The Russian upper house lawmaker, Alexey Pushkov, said Wednesday on the sidelines of a roundtable on the implementation of Minsk agreements in the European Parliament that any attempt to revise the Minsk peace accords on the settlement of the conflict in eastern Ukraine would lead to the destruction of the legal basis for the resolution of the crisis.

    "I believe that Minsk 2 is the basis. Any revision of Minsk 2 will lead to the dismantlement of any basis for the resolution of the conflict … If the revision of Minsk 2 began this would destroy all the legal basis," Pushkov said.

    The Russian parliamentarian recalled that the Minsk 2 accords have been reached after difficult 16-hour talks. The lawmaker underlined that the accords should be preserved until the conditions for their implementation are formed.

    "[The accords] will play the strategic role in this sense," Pushkov added. Pushkov told Sputnik after the roundtable on the Ukrainian crisis that the effective solution of the conflict in the Donbass region would not be found "in a fortnight," noting that Ukraine needed to go through presidential and parliamentary elections in 2019.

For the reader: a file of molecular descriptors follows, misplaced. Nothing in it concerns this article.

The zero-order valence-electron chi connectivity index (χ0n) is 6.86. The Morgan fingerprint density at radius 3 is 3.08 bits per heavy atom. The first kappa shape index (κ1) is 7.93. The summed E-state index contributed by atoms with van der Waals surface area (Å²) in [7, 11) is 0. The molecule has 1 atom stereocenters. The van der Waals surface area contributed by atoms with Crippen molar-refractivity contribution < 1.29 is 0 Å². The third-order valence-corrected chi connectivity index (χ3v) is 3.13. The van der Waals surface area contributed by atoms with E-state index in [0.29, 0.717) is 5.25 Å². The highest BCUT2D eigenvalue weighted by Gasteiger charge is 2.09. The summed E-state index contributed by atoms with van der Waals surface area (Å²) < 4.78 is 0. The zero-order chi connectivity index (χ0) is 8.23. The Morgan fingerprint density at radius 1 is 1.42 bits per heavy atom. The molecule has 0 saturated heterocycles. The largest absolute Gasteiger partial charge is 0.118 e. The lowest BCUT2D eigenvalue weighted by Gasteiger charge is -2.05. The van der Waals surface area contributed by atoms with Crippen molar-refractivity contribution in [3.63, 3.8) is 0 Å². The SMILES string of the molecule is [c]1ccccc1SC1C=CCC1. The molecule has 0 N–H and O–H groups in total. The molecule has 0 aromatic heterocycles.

"As I said, I personally plead for a freeze of Minsk 2, knowing that we don’t have any other legal tool to work with, but there are so many examples of cases where international law is not respected and has not been for decades around the planet. The key is that nobody dies, nobody suffers any more. The two sides can disagree but talk while humanitarian efforts are efficiently deployed to care for the suffering populations. If they don’t want to call it a freeze, fine with me," the lawmaker added.

    READ MORE: Russia Steadfast on Remaining Guarantor of Minsk Accords on Eastern Ukraine

    In turn, Jiri Mastalka told Sputnik that the parties to the Ukrainian crisis should first ensure a lasting ceasefire in eastern Ukraine and only then proceed with the legal dimension of the conflict's resolution.

    "International law is necessary, but we first need to make sure there is a lasting ceasefire, several humanitarian corridors between Ukraine and the Donbass republics and humanitarian help reaching the people of Donbass. So if the legal situation is frozen for a year, it is not the end of the world. We need to start somewhere, practically," Mastalka stressed.

    He also welcomed the initiative of Alexei Pushkov to "regularize" the situation in Donbass by withdrawing heavy weapons from the area and separating forces in order to ensure the situation's normalization and the safety of local residents.

    "I am moderately optimistic about the results of our initiative. I really hope that the Commission and/or the high representative teams will attend our next round table and participate to the debate. I liked very much the practical approach of Mr. Pushkov," Mastalka indicated.

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    law, influence, policy, Minsk agreement, OSCE, NATO, Alexey Pushkov, Helmut Scholz, Jiri Mastalka, Donbass, Ukraine, EU